|Inside Microsoft Dynamics AX 2012 R3|
Authors: Microsoft Dynamics AX Team
If you need to know about Microsoft Dynamics AX what will this book do for you?
There are some things in life that you seek out because they are obviously fun and exciting. So far, I’ve not encountered many developers who feel that way about ERP systems, so I suspect this book is mainly going to be of interest if you’re working for a company that uses Dynamics AX for ERP.
Microsoft Dynamics AX is a multi-language, multi-currency enterprise resource planning (ERP) solution designed for midsize and larger companies. It started life as IBM Axapta, became part of Navision, and was acquired by Microsoft in 2002, at a point when Microsoft seemed to be attempting to corner the entire market in ERP systems; along with Axapta and Navision it bought Great Plains, Solomon, and Concorde. This may seem like overkill, but over the years Microsoft has put them all together to form various aspects of Dynamics. The good thing about Dynamics AX is that it has strong developer tools, and this book has been written to cover the developer toolset. The assumption is that you understand OOP, relational databases and Transact-SQL, and that you want to learn how to use MorphX and LINQ to develop code for Dynamics AX.
The authors begin with an overview of the architecture of AX 2012, and the meta-model for the different tiers – data, middle and presentation layers. They then move on to the main development environment, MorphX. Using MorphX you can create and edit model elements consisting of metadata and X++ code. X++ is an object-oriented language that has similarities to C#. It was originally developed as part of IBM Axapta, with its own proprietary stack. A second compiler based on the .NET stack was added with Dynamics AX 2009. The authors describe the object tree, code editor, debugger and the various tools. The way AX2012 fits with .NET, and how you use LINQ with AX 2012 R3 is the subject of the next chapter. Part I concludes with a chapter on X++.
Part II looks more generally at developing for AX 2012, starting with what options you’ve got for creating a ‘user experience’. There are good descriptions of various AX 2012 concepts such as role center pages, area pages, and list pages, and on the whole this chapter is a good intro to what AX 2012 offers for user pages. The authors then move on to the AX 2012 client. This is a forms-based Windows app that lets the users interact with data from the server, and the authors describe how to modify forms, add code, and briefly cover integration with the Office client using the AX Office Add-ins. These can be used to pull data into an Excel report or data entry form, or to generate Word documents. The Enterprise Portal is covered next. This is a web client that can be used ‘as is’ or customized to let users view and edit data from a web browser, and the chapter covers the architecture, components, security and SharePoint integration, as well as looking at developing for it in MorphX, Visual Studio or SharePoint. I’d have happily seen a lot more detail and examples for this, but the basics are covered.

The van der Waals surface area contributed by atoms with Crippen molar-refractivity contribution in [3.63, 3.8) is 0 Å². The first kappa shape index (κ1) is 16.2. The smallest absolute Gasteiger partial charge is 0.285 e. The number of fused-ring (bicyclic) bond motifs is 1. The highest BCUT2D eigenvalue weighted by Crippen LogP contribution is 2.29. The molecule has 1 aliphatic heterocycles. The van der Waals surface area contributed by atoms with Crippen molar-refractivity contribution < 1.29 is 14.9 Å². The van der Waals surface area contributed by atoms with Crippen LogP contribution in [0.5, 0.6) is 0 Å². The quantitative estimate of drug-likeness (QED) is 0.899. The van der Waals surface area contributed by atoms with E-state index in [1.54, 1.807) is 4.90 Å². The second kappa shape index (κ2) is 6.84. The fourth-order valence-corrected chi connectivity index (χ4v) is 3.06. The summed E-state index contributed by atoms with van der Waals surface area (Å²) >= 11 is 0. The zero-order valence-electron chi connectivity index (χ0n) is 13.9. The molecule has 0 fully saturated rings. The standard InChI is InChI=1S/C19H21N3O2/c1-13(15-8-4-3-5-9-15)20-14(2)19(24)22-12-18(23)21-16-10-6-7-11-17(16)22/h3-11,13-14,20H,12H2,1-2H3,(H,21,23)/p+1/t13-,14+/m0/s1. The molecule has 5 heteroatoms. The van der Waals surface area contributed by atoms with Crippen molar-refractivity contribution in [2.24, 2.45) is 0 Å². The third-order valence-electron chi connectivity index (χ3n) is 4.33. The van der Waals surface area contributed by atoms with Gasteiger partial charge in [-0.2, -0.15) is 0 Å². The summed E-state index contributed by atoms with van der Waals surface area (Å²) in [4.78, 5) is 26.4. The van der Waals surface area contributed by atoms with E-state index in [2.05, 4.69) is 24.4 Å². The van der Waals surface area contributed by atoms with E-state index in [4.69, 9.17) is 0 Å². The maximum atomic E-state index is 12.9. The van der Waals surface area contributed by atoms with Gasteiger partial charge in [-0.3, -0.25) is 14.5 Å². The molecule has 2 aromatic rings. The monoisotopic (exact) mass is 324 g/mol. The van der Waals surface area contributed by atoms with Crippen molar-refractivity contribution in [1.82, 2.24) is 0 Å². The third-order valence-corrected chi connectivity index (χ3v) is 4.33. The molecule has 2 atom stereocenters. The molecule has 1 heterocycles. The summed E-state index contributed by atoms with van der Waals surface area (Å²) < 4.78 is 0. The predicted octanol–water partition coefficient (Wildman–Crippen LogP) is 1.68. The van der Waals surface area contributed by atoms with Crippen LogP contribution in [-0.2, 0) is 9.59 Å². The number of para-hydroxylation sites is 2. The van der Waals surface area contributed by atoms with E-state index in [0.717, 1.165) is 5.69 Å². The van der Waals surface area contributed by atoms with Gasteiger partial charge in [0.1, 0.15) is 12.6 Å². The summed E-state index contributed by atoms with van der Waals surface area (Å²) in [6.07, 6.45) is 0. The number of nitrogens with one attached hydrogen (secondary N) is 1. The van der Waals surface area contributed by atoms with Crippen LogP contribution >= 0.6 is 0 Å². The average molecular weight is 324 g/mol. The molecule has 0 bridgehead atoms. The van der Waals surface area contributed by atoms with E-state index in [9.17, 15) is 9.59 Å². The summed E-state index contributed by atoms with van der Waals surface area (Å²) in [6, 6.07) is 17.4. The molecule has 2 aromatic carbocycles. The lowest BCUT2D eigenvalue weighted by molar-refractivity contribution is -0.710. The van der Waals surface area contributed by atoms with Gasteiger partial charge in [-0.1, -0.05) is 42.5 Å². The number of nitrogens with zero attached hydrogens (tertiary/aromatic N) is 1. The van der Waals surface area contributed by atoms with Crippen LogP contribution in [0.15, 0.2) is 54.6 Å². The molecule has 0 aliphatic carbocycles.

Next on the horizon are workflows, and these are next to be introduced. The chapter concentrates mainly on how to deal with ‘structured human workflows’ (such as expenses approval or purchase requisition processing). As always when workflows come into the picture, there’s a lot of high level concepts and a feeling of being several stages removed from the action, but the descriptions are as clear as they could be.
Reports are next for consideration, which for AX 2012 means the SQL Server Reporting Services (SSRS) framework, though you can still work with custom reports developed using MorphX. The SSRS support means you get Visual Studio report templates, and a new chart control so you can create charts.
Alongside standard reports, AX 2012 has a number of components for BI and analytics, and there’s a good chapter on how to work with these. The components have been put together as a prebuilt BI solution that will probably do most of what you want, but as it is built on top of Microsoft’s BI framework, it can be customized. Under the covers lurks the SQL Server Analysis Services (SSAS), so you’re essentially working with that.
Next come chapters on security, licensing and configuration; AX 2012 services and integration; and performance and how to configure and code with performance in mind. There’s an interesting chapter on extending AX 2012 using the SysOperation, RunBase and extension frameworks, and this part of the book ends with chapters on testing and customizing the Help system.
Part III is titled ‘Under the hood’, and looks at aspects of AX including the database layer, batch processing in AX, application domain frameworks, the Reflection system and AX application models. Reflection is the process of obtaining information about assemblies and the types they contain, and there are reflection APIs you can use to read element definitions as though they were in an object model. I thought this part of the book made useful background reading, but I think if you’re learning from the earlier parts this will be beyond what you need to know.
Part IV looks beyond AX 2012 to how to develop mobile apps for AX, and how to manage the application life cycle.
Taken overall, this is a really great introduction to AX 2012 for developers. I’d have liked to see more in-depth descriptions and more code, but it gives a good solid introduction to the whole complex topic.
|Last Updated ( Wednesday, 25 March 2015 )|